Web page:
• Requesting to amend or supplement an asylum application and causing a delay in its adjudication or in proceedings; 
  • Failure to appear to receive and acknowledge receipt of the decision; 
  • Requesting to provide additional evidence for an interview, or requesting an extension to submit additional evidence less than 14 days before the interview date, and causing a delay in the asylum application adjudication; 
  • Failure to appear for an asylum interview, unless USCIS excuses you; 
  • Failure to appear for scheduled biometrics collection for the asylum application, unless USCIS excuses you; 
  • Requesting to reschedule an interview for a later date; 
  • Requesting to transfer a case to a new asylum office or interview location, including when the transfer is for a new address; 
  • Failure to use a USCIS contract interpreter or provide a competent interpreter at an interview; or 
  • Failure to comply with any other request needed to determine asylum eligibility. 

Certain criminal offenses or convictions will make you ineligible for an EAD. You will be ineligible for an EAD based on your pending asylum application if:

  • You have been convicted, at any time, of any aggravated felony, as defined under 8 CFR 1101(a)(43), in the U.S. or abroad;
  • You have been convicted, on or after Aug. 25, 2020, of a particularly serious crime; or
  • There are serious reasons to believe that you committed a serious non-political crime outside the U.S. on or after Aug. 25, 2020.

For more information regarding employment authorization and applicant-caused delays, see Applicant-Caused Delays in Adjudication of Asylum Applications and Impact on Employment Authorization (PDF, 296.86 KB). If we approve your application for employment authorization based on your pending asylum application, your EAD will be valid for up to two years.

After the Asylum Application is Adjudicated:

If you are granted asylum, you are immediately authorized to work. (Some asylees choose to obtain EADs for convenience or identification purposes, but an EAD is not necessary to work if you are an asylee.)

If you are denied asylum, we will automatically terminate your EAD based on your pending asylum application, as follows:

  • For in-status applicants, on the date an asylum officer denies your asylum application;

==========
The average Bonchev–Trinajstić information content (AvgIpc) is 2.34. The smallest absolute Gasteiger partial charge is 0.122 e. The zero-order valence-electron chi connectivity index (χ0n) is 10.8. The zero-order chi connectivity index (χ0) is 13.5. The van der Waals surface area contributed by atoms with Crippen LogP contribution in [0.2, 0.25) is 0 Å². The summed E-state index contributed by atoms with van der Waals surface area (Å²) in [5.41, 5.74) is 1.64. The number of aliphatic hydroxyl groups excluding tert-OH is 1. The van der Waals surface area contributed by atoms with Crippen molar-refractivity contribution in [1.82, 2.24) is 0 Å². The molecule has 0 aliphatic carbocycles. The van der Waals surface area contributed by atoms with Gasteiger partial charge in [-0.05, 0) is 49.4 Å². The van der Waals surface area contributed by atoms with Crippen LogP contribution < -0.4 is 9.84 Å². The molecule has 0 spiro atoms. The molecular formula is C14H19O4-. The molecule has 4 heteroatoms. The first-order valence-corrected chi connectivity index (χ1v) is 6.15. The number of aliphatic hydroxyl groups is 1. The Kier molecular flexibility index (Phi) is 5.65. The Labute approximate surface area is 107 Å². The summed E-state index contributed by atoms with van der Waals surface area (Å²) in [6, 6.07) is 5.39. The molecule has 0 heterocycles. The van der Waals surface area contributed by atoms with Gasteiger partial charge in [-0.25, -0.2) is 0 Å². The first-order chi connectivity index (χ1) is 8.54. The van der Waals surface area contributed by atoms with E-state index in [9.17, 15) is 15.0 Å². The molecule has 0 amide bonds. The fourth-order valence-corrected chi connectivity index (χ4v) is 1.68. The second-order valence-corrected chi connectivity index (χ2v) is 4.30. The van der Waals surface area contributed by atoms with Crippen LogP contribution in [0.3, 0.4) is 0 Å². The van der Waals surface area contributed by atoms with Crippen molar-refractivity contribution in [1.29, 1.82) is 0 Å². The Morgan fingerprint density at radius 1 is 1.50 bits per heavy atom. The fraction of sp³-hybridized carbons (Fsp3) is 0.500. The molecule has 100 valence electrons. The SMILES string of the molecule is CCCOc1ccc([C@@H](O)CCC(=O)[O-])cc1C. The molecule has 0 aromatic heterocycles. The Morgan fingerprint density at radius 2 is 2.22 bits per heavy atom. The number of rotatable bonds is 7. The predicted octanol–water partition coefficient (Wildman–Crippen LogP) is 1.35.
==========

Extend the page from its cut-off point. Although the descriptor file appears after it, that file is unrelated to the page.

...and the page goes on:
• 30 days after an immigration judge denies your asylum application, unless you file a timely appeal to the Board of Immigration Appeals; or 
  • On the date the Board of Immigration Appeals affirms or upholds a denial. 

ALERT: If you are applying for your initial (first) employment authorization based on having a pending asylum application, you may be a member of the class action case, Rosario v. USCIS, Case No. C15-0813JLR (W.D. Wash. July 26, 2018). To learn more, visit the Rosario Class Action page.

Bringing Your Family to the United States

If you are granted asylum you may petition to bring your spouse and children to the United States by filing a Form I-730, Refugee/Asylee Relative Petition. To include your child on your application, the child must be under 21 and unmarried.

You must file the petition within two years of being granted asylum unless there are humanitarian reasons to excuse this deadline. There is no fee to file this petition. 

Filing for Permanent Residence (Green Card)

You may apply for a Green Card one year after being granted asylum. To apply for a Green Card, file a Form I-485, Application to Register Permanent Residence or to Adjust Status. You must submit a separate I-485 application packet for yourself and, if applicable, for each family member who received derivative asylum based on your case.

For more information about Green Cards, see our Green Cards for Asylees page. For more information about asylum, see our Asylum Questions and Answers page.